Reason #2: Calculations can be trickier than expected.

Understanding deductions and properly calculating them are two completely different things. For example, it’s easy to guestimate how much depreciation is. But it’s harder to get the exact figure. Which one would you want to see on your tax return, close enough or exactly right?

Let’s say you’ve got a rental property valued at $275,000. If the IRS allows a depreciation schedule of 27.5 years, then you should be able to deduct $10,000 per year in depreciation ($275,000 ÷27.5), right?

Probably not. If you were deducting the total value of the property, you probably forgot to take out the value of the land. Land doesn't depreciate, so you can’t deduct for that. Then, you’d have to figure out how much value is in the land versus your home. There are many factors that go into properly calculating something as seemingly simple as depreciation.

Of course, tax software has made things a lot more user-friendly. But one thing that hasn’t changed is user error. If you make a mistake, your tax software probably won’t catch it. And you probably won’t catch it either, if you don’t know what to look for.

Fortunately, a professional tax preparer should be able to ask the right questions and get the right information from you. That way, they can properly calculate your tax liability.

Reason #3: You should focus on the highest and best use of your time.  

Tax season is at the same time every year. But deployments aren’t. PCS moves aren’t. All those things that you can’t even put on the calendar like exercises, workups, TDY assignments; they happen all the time. Even if you file an extension, you’re going to have to do your taxes at some point.

And when it comes time to do your tax return, are you sure you’re going to be at the top of your game? What happens when you try to deal with everything on your plate AND your taxes? Most likely, your taxes will get short shrift. Not good.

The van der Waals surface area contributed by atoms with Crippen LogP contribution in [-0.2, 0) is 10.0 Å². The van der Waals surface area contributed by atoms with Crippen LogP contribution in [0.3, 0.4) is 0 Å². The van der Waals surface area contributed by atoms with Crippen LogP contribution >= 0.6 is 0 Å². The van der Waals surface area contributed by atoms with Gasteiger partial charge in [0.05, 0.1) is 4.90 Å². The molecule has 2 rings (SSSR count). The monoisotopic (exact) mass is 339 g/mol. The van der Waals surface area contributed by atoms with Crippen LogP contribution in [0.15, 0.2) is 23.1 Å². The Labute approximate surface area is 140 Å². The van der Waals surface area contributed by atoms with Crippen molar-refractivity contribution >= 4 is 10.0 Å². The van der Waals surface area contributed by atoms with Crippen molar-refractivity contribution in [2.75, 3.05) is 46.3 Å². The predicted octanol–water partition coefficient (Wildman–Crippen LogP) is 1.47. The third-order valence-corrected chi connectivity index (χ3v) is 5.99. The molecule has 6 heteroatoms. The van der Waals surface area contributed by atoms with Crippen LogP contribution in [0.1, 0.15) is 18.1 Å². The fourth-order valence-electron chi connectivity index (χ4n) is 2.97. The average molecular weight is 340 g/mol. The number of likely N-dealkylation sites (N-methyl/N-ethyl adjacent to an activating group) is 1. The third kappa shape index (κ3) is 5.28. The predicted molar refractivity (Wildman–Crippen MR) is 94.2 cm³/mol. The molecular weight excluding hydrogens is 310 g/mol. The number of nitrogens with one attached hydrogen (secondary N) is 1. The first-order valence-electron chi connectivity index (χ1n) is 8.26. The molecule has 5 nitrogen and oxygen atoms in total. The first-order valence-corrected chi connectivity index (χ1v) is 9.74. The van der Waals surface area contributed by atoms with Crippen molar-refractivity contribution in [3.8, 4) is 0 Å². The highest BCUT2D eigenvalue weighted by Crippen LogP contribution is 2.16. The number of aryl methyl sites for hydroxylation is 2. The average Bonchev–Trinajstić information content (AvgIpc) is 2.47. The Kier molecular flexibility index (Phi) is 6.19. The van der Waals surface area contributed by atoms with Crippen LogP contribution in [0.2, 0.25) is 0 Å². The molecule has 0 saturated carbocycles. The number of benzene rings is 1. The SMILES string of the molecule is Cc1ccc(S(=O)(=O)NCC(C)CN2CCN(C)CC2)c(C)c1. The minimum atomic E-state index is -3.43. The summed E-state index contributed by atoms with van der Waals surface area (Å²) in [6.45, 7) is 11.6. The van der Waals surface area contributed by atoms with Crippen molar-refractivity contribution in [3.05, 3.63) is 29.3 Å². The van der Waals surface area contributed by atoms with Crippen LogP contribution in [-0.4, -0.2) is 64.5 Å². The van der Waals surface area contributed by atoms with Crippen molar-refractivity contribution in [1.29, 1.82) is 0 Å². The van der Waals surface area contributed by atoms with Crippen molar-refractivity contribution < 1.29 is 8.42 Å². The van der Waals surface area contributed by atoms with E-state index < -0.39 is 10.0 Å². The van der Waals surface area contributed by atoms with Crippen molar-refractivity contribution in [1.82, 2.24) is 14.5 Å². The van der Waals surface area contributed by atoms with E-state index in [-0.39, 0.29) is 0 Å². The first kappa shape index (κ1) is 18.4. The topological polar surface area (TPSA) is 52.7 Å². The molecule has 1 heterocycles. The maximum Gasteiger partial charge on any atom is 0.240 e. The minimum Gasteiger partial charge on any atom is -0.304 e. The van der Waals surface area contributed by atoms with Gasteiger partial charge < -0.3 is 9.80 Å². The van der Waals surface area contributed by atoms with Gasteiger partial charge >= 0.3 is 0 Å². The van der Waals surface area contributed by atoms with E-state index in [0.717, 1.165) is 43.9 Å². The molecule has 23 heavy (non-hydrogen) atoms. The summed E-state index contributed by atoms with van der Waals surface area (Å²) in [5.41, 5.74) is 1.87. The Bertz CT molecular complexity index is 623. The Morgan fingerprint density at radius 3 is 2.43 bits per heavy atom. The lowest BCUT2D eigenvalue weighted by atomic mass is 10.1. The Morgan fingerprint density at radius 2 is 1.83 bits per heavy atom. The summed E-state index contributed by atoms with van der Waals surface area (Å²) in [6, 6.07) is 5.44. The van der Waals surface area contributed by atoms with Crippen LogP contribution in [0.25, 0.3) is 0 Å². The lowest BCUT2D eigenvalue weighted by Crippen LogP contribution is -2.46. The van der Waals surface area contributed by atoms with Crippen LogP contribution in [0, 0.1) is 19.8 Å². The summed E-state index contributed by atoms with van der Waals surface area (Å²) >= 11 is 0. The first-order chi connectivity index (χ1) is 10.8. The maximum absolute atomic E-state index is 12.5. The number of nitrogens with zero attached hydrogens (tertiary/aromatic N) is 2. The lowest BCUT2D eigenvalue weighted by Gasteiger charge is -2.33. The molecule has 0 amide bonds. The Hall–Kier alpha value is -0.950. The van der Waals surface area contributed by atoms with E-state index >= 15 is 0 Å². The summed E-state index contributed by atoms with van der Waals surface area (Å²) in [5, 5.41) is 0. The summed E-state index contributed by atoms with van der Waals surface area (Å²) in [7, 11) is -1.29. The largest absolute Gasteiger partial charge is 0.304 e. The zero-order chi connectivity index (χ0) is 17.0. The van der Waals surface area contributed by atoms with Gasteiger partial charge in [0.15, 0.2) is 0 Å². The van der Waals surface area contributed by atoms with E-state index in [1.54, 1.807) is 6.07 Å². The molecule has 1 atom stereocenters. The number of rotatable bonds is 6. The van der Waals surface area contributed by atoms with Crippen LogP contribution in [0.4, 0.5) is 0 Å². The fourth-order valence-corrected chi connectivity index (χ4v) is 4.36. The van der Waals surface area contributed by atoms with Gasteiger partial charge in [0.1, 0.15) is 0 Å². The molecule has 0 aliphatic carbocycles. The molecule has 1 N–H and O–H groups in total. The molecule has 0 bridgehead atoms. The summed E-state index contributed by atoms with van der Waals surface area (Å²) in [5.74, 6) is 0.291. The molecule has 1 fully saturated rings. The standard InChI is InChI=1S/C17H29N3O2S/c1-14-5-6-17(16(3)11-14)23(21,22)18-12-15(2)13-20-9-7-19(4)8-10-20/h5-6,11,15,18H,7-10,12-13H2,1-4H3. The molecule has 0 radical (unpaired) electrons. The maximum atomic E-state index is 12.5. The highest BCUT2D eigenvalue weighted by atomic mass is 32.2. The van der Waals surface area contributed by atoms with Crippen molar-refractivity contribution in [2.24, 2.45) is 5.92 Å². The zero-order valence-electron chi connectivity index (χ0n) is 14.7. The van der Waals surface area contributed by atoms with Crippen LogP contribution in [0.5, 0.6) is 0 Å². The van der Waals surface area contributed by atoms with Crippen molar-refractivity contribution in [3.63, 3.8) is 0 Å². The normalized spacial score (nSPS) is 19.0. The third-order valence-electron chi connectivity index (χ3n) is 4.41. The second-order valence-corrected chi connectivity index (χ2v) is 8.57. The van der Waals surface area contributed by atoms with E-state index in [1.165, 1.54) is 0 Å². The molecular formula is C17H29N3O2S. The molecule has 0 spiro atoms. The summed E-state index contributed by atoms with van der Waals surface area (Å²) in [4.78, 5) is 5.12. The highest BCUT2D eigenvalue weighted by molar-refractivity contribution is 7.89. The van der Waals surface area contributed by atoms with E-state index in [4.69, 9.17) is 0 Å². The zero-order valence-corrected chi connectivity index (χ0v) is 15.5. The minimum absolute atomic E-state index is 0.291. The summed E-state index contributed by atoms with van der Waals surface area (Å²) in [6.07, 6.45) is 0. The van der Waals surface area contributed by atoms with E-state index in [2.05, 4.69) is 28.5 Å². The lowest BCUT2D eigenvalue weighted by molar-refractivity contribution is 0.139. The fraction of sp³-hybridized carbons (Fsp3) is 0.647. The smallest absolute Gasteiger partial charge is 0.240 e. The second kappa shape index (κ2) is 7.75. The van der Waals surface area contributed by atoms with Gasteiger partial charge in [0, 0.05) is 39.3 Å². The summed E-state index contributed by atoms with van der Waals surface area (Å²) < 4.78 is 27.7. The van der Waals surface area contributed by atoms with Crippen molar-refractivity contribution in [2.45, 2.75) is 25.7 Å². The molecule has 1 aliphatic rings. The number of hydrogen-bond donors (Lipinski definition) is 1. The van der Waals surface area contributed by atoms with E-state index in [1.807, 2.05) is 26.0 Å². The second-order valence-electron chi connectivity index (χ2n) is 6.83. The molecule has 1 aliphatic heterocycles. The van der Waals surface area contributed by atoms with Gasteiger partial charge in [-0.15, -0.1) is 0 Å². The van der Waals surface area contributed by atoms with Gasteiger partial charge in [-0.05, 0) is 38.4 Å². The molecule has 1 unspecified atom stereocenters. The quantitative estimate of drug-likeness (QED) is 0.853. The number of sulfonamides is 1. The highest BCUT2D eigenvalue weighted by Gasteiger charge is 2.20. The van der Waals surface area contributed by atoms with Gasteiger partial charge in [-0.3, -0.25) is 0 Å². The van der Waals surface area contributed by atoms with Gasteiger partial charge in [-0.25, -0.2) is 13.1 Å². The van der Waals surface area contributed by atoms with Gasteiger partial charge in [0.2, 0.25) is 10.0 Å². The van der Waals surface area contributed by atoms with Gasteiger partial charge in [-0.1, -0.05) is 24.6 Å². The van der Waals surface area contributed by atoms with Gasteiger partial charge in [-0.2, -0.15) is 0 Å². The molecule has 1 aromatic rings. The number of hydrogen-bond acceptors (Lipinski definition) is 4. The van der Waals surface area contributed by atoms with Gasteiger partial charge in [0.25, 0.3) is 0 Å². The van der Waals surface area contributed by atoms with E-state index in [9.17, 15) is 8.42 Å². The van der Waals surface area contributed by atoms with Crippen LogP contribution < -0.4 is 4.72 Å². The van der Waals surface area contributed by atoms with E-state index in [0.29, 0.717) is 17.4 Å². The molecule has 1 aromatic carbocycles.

At some point, you must hire some tasks out.  You can’t hire out:

  • Managing your PCS move  
  • Homecoming preparations  
  • Spending a little more time as a family before deployment.

But you can hire your taxes out to an expert who will help you minimize your tax bill.  

The highest and best use of your time should be doing all the things that make your military family special. Taxes probably isn’t one of them.

Conclusion

Every military family has significant challenges. When your home becomes a rental property, there are so many decisions to make. Sometimes, you must keep costs as low as possible. But don’t shortchange your taxes. That decision could end up costing you.

Don't miss the first post in this series! How to Know If You'll Pay Taxes When You Sell Your Home

Author bio: Forrest Baumhover retired from a  24-year Navy career to start his own fee-only financial planning firm, Westchase Financial Planning, in Tampa, Florida. In addition to helping clients, Forrest enjoys writing educational articles on a variety of financial topics. Forrest is a Certified Financial Planner™ professional and is an enrolled agent.